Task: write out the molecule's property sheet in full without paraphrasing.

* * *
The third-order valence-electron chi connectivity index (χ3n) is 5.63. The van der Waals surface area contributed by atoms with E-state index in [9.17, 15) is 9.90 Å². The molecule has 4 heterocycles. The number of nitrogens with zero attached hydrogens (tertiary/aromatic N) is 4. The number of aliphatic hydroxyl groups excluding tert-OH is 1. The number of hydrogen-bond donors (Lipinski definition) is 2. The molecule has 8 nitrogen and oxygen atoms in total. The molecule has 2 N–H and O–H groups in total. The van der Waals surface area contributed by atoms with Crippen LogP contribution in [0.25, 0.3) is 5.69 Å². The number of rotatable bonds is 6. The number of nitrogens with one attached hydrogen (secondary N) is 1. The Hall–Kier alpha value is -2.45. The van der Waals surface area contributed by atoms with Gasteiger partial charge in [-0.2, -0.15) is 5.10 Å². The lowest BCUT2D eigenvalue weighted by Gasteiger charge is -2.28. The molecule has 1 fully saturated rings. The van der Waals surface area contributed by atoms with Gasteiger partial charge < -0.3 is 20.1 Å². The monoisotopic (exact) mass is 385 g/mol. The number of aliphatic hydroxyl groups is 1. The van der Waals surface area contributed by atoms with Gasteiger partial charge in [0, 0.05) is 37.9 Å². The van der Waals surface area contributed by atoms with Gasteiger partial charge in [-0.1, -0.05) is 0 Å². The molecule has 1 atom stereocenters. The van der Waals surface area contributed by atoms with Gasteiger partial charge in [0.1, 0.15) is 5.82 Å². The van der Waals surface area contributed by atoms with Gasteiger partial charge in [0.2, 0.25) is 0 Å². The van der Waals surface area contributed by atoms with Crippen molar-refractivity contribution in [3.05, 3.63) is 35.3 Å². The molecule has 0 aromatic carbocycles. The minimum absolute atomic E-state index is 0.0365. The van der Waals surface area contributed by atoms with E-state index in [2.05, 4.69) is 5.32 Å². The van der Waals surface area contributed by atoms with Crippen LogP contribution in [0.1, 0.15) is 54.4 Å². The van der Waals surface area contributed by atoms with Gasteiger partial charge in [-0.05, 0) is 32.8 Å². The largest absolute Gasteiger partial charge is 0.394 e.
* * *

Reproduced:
The third-order valence-electron chi connectivity index (χ3n) is 5.63. The van der Waals surface area contributed by atoms with E-state index in [9.17, 15) is 9.90 Å². The molecule has 4 heterocycles. The number of nitrogens with zero attached hydrogens (tertiary/aromatic N) is 4. The number of aliphatic hydroxyl groups excluding tert-OH is 1. The number of hydrogen-bond donors (Lipinski definition) is 2. The molecule has 8 nitrogen and oxygen atoms in total. The molecule has 2 N–H and O–H groups in total. The van der Waals surface area contributed by atoms with Crippen LogP contribution in [0.25, 0.3) is 5.69 Å². The number of rotatable bonds is 6. The number of nitrogens with one attached hydrogen (secondary N) is 1. The Hall–Kier alpha value is -2.45. The van der Waals surface area contributed by atoms with Gasteiger partial charge in [-0.2, -0.15) is 5.10 Å². The lowest BCUT2D eigenvalue weighted by Gasteiger charge is -2.28. The molecule has 1 fully saturated rings. The van der Waals surface area contributed by atoms with Gasteiger partial charge < -0.3 is 20.1 Å². The monoisotopic (exact) mass is 385 g/mol. The number of aliphatic hydroxyl groups is 1. The van der Waals surface area contributed by atoms with Gasteiger partial charge in [0, 0.05) is 37.9 Å². The van der Waals surface area contributed by atoms with Gasteiger partial charge in [-0.1, -0.05) is 0 Å². The molecule has 1 atom stereocenters. The van der Waals surface area contributed by atoms with Gasteiger partial charge in [0.1, 0.15) is 5.82 Å². The van der Waals surface area contributed by atoms with Gasteiger partial charge in [0.2, 0.25) is 0 Å². The van der Waals surface area contributed by atoms with Crippen molar-refractivity contribution in [3.05, 3.63) is 35.3 Å². The molecule has 0 aromatic carbocycles. The minimum absolute atomic E-state index is 0.0365. The van der Waals surface area contributed by atoms with E-state index in [2.05, 4.69) is 5.32 Å². The van der Waals surface area contributed by atoms with Crippen LogP contribution in [0.1, 0.15) is 54.4 Å². The van der Waals surface area contributed by atoms with Gasteiger partial charge in [-0.05, 0) is 32.8 Å². The largest absolute Gasteiger partial charge is 0.394 e.